Here at Cape Cod Tech we have two different arrays of Photo Voltaic (PV) solar panels. The first array consists of six 300 Watt panels, or a 2 kilowatt (kW) array, placed right outside of our science labs. The second array is located outside of our Roots and Roses greenhouse and consists of four 300 Watt panels, or a 1.2 kilowatt (kW) array. On a sunny day, our Roots and Roses' greenhouse along with our science labs can be 100% self sufficient, and provide enough energy for most of its needs and sometimes more.
Our PV arrays are grid connected. This means that any energy not used in the science labs or in the greenhouse is distributed back throughout the school. Any energy not used by our school can be sold back to the electrical company.
Photovoltaic as the name implies (photo = light/voltaic = energy) converts the sun’s rays into energy we can use in a day to day basis. When the light strikes the photovoltaic cell some of that light energy is captured by a semiconductor material which the panel is made out of. In other words, light energy is absorbed by the semiconductor and electrons are knocked loose. Magnetic fields inside the panels make the electrons that were freed by the semiconductor to flow a certain way. This flow of electrons defines an electrical current. Metal contacts are placed at the top and bottom of the PV panel in order to use that energy externally.
In our school, we have two different types of solar panels. We have the evacuated tube collectors and we also have a flat plate collector. Heating the water to the HVAC shop and the plumbing shop are two evacuated tube collectors placed on top of trailers outside of the shops. At peak performance the evacuated tubes can easily supply enough water for a family of four.
Each of the collectors is rated at 30,000 BTUs at ideal conditions. The additional flat plate collector will be placed on the roof of the Renewable Energy Center building and provide hot water to heat the building through “radiated floor heating”. The evacuated tubes can get water up to and beyond boiling, even in the cold weather. The solar thermal collectors would normally augment to your existing conventional boiler, but can also replace it.
The evacuated tube is made up of several parts. The tube itself, usually multiple tubes, which runs up and down, gathers heat from the sun and heats up a metal component inside. This metal component transfers heat up to a reservoir on top of the tubes which contain a anti-freeze solution. This anti-freeze solution is run down to your solar thermal water boiler, and transfers its heat to the water. The tube in the evacuated tube collectors acts somewhat like a thermos. Like a thermos, there is a layer between the outside and inside of the tube made up of a vacuum. In other words, air molecules help transfer heat from your cup to the outside air. Once you put your liquid in a thermos, the reason it stays cold for longer is because most of the air molecules that help transfer that heat are removed. Since they are removed, much less heat energy will be transferred between your cool or hot liquid, and the air.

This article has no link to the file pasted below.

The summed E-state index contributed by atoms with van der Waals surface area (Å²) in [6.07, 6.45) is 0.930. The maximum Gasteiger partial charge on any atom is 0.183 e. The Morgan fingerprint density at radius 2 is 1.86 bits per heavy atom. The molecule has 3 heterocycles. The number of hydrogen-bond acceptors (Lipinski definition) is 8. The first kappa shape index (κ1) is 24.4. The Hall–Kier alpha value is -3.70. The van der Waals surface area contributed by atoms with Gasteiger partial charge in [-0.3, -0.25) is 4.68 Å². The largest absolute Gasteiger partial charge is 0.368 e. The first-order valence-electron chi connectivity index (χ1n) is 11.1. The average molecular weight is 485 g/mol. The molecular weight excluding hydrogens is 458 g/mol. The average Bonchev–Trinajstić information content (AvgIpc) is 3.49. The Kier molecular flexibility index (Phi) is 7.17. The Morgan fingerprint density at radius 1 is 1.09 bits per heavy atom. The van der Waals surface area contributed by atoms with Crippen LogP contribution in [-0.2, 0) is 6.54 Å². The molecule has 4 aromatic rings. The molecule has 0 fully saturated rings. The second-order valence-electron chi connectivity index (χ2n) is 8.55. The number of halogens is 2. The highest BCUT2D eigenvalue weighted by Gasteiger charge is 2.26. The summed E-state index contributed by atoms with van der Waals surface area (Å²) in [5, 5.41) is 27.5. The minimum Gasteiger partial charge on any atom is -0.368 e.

The same concept applies in evacuated tubes. Since the tubes in the system are made like a thermos, the temperatures inside of one evacuated tube can get very much warmer than temperatures outside, which then heat the anti-freeze solution and your home water much more. This same concept doesn’t apply to the flat plate collector.
The flat plate panel, instead of tubes, has a feel of a PV panel and looks like one. One might even confuse one as the other, but in reality they are totally different concepts. The flat plate panel is made up of copper or some form of piping inside. In these pipes, the anti-freeze flows back and forth through the flat plate collector and the solar thermal water boiler.
The part of the panel that faces the sun is painted black to absorb heat, and “glazed” in order to prevent heat from escaping. Since there is no vacuum, like the evacuated tube collector, some of the heat that is in the plate collector is lost through heat conduction. The evacuated tube collector works best in lower temperatures and is more efficient, but on the other hand it is a more expensive alternative. The second form, the flat plate collector, might not be as efficient as the evacuated tube solution, but it is a less expensive alternative in solar thermal heating.